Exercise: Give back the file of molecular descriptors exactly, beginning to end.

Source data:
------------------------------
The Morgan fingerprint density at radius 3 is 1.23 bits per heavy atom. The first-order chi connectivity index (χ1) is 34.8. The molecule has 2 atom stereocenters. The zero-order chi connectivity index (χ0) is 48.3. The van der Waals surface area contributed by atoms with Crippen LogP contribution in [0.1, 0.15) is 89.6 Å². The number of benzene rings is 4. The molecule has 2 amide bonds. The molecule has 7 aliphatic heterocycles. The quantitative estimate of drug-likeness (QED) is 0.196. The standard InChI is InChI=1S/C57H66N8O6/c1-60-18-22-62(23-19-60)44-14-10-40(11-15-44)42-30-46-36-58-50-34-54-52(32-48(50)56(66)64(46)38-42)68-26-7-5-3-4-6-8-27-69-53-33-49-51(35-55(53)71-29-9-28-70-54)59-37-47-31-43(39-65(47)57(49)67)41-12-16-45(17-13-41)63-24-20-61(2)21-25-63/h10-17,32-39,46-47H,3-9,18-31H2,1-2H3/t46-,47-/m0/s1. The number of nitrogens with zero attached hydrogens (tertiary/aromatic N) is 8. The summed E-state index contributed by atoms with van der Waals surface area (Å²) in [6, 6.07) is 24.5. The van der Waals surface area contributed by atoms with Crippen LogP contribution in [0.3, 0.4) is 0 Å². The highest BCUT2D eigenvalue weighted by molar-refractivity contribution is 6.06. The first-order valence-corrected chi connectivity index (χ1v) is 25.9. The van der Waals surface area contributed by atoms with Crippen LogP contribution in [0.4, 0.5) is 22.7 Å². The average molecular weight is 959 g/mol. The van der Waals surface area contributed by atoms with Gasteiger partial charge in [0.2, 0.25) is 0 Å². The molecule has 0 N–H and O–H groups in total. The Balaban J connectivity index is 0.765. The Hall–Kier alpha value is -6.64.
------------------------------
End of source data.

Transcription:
The Morgan fingerprint density at radius 3 is 1.23 bits per heavy atom. The first-order chi connectivity index (χ1) is 34.8. The molecule has 2 atom stereocenters. The zero-order chi connectivity index (χ0) is 48.3. The van der Waals surface area contributed by atoms with Crippen LogP contribution in [0.1, 0.15) is 89.6 Å². The number of benzene rings is 4. The molecule has 2 amide bonds. The molecule has 7 aliphatic heterocycles. The quantitative estimate of drug-likeness (QED) is 0.196. The standard InChI is InChI=1S/C57H66N8O6/c1-60-18-22-62(23-19-60)44-14-10-40(11-15-44)42-30-46-36-58-50-34-54-52(32-48(50)56(66)64(46)38-42)68-26-7-5-3-4-6-8-27-69-53-33-49-51(35-55(53)71-29-9-28-70-54)59-37-47-31-43(39-65(47)57(49)67)41-12-16-45(17-13-41)63-24-20-61(2)21-25-63/h10-17,32-39,46-47H,3-9,18-31H2,1-2H3/t46-,47-/m0/s1. The number of nitrogens with zero attached hydrogens (tertiary/aromatic N) is 8. The summed E-state index contributed by atoms with van der Waals surface area (Å²) in [6, 6.07) is 24.5. The van der Waals surface area contributed by atoms with Crippen LogP contribution in [0.3, 0.4) is 0 Å². The highest BCUT2D eigenvalue weighted by molar-refractivity contribution is 6.06. The first-order valence-corrected chi connectivity index (χ1v) is 25.9. The van der Waals surface area contributed by atoms with Crippen LogP contribution in [0.4, 0.5) is 22.7 Å². The average molecular weight is 959 g/mol. The van der Waals surface area contributed by atoms with Gasteiger partial charge in [0.2, 0.25) is 0 Å². The molecule has 0 N–H and O–H groups in total. The Balaban J connectivity index is 0.765. The Hall–Kier alpha value is -6.64.